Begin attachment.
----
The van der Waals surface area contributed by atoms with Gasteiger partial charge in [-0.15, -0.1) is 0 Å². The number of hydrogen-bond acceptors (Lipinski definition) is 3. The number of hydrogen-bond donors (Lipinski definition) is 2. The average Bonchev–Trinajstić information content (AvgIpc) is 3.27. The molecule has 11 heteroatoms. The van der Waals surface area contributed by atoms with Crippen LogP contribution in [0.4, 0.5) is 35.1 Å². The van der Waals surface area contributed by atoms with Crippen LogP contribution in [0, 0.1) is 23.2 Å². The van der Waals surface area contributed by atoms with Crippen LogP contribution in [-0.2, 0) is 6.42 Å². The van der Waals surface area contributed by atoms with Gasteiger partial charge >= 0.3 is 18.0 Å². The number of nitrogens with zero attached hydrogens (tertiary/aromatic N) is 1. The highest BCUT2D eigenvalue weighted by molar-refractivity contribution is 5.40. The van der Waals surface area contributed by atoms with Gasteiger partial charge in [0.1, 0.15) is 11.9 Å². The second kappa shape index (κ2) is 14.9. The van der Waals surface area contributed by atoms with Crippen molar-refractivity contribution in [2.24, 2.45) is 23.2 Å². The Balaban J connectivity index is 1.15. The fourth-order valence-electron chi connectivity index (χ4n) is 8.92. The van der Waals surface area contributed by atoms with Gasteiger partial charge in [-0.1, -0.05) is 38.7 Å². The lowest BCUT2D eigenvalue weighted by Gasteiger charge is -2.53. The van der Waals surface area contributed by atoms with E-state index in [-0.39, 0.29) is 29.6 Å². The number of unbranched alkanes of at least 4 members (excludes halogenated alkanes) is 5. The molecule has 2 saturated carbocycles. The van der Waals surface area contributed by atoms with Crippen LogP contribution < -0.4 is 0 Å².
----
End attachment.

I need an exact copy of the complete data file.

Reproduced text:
The van der Waals surface area contributed by atoms with Gasteiger partial charge in [-0.15, -0.1) is 0 Å². The number of hydrogen-bond acceptors (Lipinski definition) is 3. The number of hydrogen-bond donors (Lipinski definition) is 2. The average Bonchev–Trinajstić information content (AvgIpc) is 3.27. The molecule has 11 heteroatoms. The van der Waals surface area contributed by atoms with Crippen LogP contribution in [0.4, 0.5) is 35.1 Å². The van der Waals surface area contributed by atoms with Crippen LogP contribution in [0, 0.1) is 23.2 Å². The van der Waals surface area contributed by atoms with Crippen LogP contribution in [-0.2, 0) is 6.42 Å². The van der Waals surface area contributed by atoms with Gasteiger partial charge >= 0.3 is 18.0 Å². The number of nitrogens with zero attached hydrogens (tertiary/aromatic N) is 1. The highest BCUT2D eigenvalue weighted by molar-refractivity contribution is 5.40. The van der Waals surface area contributed by atoms with Gasteiger partial charge in [0.1, 0.15) is 11.9 Å². The second kappa shape index (κ2) is 14.9. The van der Waals surface area contributed by atoms with Crippen molar-refractivity contribution in [2.24, 2.45) is 23.2 Å². The Balaban J connectivity index is 1.15. The fourth-order valence-electron chi connectivity index (χ4n) is 8.92. The van der Waals surface area contributed by atoms with Gasteiger partial charge in [-0.1, -0.05) is 38.7 Å². The lowest BCUT2D eigenvalue weighted by Gasteiger charge is -2.53. The van der Waals surface area contributed by atoms with E-state index in [-0.39, 0.29) is 29.6 Å². The number of unbranched alkanes of at least 4 members (excludes halogenated alkanes) is 5. The molecule has 2 saturated carbocycles. The van der Waals surface area contributed by atoms with Crippen LogP contribution < -0.4 is 0 Å².